The third co-starring vehicle for Poe and the detective he created is a juicy gothic potboiler.

What nemesis has tricked the noted American author into coming to Paris, and why?

An urgent request from his friend C. Auguste Dupin brings Edgar Allan Poe to Paris in June 1849 to help him unravel another mystery, this one very personal. Dupin, the Parisian detective in the real-life Poe's “The Murders in the Rue Morgue,” dreads the reemergence of his nemesis, Ernest Valdemar, the man who destroyed his family decades ago. Poe, who narrates in typically florid style, is mourning the death of his beloved wife, Sissy, and his two-week crossing from Philadelphia to Le Havre is bathed in melancholy. When he arrives, there’s another surprise. Dupin didn’t write the letter that brought him; who did? And why did they want Poe in Paris? The plot unfolds in a series of juicy set pieces. Touching a carved owl reveals a dark passage behind a bookcase. Dupin believes, against any scientific proof and the opinion of his physician, Dr. Froissart, that an elixir he takes in small doses may be slowly killing him. Froissart is consumed with another crime as dastardly as it is convoluted. Years ago, a boy was kidnapped and has now grown into manhood. The Grand Duke of Gerolstein is investigating this matter; coincidentally (or perhaps not), Poe interacted with the grand duke and his friend Herr Durand on his trans-Atlantic crossing. Dupin fears that both the grand duke and the young man are in danger. But from whom? The duo’s search takes them to the catacombs, the Grand Guignol, and a bizarre puppet theater.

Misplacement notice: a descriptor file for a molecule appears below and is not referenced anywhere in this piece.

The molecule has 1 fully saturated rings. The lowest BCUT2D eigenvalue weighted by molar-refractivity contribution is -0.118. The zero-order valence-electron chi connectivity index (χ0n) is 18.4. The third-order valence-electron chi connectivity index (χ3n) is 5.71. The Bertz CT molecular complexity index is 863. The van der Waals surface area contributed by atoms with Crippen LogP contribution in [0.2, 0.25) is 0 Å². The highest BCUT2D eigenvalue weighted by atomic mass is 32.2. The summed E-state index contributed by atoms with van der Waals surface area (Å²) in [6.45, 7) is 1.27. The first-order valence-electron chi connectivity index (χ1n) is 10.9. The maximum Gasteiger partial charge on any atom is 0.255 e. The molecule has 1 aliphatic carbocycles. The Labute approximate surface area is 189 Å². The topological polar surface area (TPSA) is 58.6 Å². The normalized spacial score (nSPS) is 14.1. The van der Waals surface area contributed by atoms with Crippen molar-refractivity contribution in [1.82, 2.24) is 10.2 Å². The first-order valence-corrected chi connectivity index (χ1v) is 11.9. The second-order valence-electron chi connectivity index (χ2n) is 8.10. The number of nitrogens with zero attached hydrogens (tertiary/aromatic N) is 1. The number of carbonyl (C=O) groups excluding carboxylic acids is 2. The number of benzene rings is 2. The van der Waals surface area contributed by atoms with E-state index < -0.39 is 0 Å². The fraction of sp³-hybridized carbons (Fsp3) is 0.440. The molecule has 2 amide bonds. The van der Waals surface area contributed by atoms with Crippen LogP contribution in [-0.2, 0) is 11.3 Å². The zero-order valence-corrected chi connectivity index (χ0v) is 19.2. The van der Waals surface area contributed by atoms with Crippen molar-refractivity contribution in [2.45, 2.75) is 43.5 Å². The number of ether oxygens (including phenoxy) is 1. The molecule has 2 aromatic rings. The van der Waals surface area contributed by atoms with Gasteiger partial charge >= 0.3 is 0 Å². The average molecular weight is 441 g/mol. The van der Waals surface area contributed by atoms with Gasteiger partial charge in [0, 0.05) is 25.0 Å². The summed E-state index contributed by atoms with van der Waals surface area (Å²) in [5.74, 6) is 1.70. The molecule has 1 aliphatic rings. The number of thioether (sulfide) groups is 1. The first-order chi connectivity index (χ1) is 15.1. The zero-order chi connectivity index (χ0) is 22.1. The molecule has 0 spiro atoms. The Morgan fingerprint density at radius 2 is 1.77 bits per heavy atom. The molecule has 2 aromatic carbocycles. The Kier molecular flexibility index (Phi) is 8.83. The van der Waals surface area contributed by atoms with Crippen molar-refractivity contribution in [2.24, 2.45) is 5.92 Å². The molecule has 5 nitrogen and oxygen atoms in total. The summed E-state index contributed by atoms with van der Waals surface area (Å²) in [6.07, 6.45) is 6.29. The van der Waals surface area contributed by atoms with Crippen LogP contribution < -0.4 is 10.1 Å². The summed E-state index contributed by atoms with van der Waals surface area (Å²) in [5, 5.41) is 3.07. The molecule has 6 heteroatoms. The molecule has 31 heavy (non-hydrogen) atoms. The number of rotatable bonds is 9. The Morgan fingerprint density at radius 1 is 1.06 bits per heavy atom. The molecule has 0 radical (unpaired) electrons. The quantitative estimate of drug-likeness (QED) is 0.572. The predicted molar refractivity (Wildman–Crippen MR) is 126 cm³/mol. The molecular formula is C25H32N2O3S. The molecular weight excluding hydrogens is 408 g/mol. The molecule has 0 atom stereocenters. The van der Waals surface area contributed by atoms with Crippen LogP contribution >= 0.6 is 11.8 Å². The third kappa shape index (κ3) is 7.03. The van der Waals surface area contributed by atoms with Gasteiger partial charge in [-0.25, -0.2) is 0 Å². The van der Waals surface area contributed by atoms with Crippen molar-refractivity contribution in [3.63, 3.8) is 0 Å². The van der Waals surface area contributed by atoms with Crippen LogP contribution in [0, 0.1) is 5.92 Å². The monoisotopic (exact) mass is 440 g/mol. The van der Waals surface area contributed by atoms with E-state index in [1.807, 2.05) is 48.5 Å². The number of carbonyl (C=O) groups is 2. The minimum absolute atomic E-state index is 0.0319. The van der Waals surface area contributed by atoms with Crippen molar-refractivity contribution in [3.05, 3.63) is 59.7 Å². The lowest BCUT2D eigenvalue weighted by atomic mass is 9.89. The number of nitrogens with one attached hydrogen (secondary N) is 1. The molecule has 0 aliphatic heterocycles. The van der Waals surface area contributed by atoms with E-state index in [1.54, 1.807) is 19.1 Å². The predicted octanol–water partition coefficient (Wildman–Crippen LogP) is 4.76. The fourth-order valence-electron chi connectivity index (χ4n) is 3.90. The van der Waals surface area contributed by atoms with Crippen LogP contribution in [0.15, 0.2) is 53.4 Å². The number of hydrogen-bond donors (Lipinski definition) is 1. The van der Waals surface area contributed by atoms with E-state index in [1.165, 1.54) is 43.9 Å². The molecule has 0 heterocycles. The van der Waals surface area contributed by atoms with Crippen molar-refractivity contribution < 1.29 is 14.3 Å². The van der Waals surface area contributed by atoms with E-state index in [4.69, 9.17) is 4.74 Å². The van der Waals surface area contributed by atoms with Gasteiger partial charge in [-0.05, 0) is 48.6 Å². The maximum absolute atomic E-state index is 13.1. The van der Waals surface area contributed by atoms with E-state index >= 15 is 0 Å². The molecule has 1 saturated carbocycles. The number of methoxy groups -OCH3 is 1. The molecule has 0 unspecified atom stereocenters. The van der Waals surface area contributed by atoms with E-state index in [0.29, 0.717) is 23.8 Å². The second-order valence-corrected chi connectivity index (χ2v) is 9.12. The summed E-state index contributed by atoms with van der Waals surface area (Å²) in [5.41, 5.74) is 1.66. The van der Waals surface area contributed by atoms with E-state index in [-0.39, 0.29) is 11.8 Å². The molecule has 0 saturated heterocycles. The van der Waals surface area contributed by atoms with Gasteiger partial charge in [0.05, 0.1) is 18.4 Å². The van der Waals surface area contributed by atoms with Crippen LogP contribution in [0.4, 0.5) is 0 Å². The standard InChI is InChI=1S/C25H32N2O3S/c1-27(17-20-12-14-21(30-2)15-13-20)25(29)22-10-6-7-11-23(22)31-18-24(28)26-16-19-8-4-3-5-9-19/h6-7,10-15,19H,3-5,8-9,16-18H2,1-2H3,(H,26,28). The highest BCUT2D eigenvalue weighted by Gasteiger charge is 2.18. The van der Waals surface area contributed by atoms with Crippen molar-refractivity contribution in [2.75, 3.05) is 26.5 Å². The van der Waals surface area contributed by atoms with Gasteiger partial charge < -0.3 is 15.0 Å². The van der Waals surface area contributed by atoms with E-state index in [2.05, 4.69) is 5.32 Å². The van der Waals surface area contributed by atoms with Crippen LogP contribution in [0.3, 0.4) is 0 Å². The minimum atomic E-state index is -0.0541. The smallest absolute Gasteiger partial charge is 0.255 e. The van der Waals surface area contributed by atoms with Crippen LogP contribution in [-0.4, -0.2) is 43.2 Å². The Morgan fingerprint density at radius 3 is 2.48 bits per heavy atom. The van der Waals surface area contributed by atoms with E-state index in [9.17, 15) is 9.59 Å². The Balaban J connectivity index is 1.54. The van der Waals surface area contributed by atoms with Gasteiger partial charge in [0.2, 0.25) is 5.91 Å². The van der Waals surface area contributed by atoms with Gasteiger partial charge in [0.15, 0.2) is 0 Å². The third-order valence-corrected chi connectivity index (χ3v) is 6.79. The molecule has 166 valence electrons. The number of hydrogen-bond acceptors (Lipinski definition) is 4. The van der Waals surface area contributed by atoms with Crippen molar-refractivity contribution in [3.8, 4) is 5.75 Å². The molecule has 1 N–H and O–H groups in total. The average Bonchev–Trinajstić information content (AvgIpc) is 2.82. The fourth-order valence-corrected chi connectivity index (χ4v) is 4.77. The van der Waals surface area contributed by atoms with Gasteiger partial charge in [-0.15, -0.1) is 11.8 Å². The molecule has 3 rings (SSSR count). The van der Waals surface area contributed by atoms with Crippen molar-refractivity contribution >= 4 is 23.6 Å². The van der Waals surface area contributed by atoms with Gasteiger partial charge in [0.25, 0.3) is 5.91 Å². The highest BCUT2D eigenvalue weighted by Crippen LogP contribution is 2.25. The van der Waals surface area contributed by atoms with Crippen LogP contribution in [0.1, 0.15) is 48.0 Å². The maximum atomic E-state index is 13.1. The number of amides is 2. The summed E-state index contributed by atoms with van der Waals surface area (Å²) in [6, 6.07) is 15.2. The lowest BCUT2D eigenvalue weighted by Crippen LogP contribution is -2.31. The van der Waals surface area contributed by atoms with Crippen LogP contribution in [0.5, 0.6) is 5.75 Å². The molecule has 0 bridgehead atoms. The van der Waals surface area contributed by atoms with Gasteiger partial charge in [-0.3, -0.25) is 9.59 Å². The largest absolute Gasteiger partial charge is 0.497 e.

The third co-starring vehicle for Poe and the detective he created is a juicy gothic potboiler.

Pub Date: May 5, 2020

ISBN: 978-1-64313-422-2

Page Count: 352

Publisher: Pegasus Crime

Review Posted Online: March 29, 2020

Kirkus Reviews Issue: April 15, 2020


Forget about solving all these crimes; the signal triumph here is (spoiler) the heroine’s survival.

Another sweltering month in Charlotte, another boatload of mysteries past and present for overworked, overstressed forensic anthropologist Temperance Brennan.

A week after the night she chases but fails to catch a mysterious trespasser outside her town house, some unknown party texts Tempe four images of a corpse that looks as if it’s been chewed by wild hogs, because it has been. Showboat Medical Examiner Margot Heavner makes it clear that, breaking with her department’s earlier practice (The Bone Collection, 2016, etc.), she has no intention of calling in Tempe as a consultant and promptly identifies the faceless body herself as that of a young Asian man. Nettled by several errors in Heavner’s analysis, and even more by her willingness to share the gory details at a press conference, Tempe launches her own investigation, which is not so much off the books as against the books. Heavner isn’t exactly mollified when Tempe, aided by retired police detective Skinny Slidell and a host of experts, puts a name to the dead man. But the hints of other crimes Tempe’s identification uncovers, particularly crimes against children, spur her on to redouble her efforts despite the new M.E.’s splenetic outbursts. Before he died, it seems, Felix Vodyanov was linked to a passenger ferry that sank in 1994, an even earlier U.S. government project to research biological agents that could control human behavior, the hinky spiritual retreat Sparkling Waters, the dark web site DeepUnder, and the disappearances of at least four schoolchildren, two of whom have also turned up dead. And why on earth was Vodyanov carrying Tempe’s own contact information? The mounting evidence of ever more and ever worse skulduggery will pull Tempe deeper and deeper down what even she sees as a rabbit hole before she confronts a ringleader implicated in “Drugs. Fraud. Breaking and entering. Arson. Kidnapping. How does attempted murder sound?”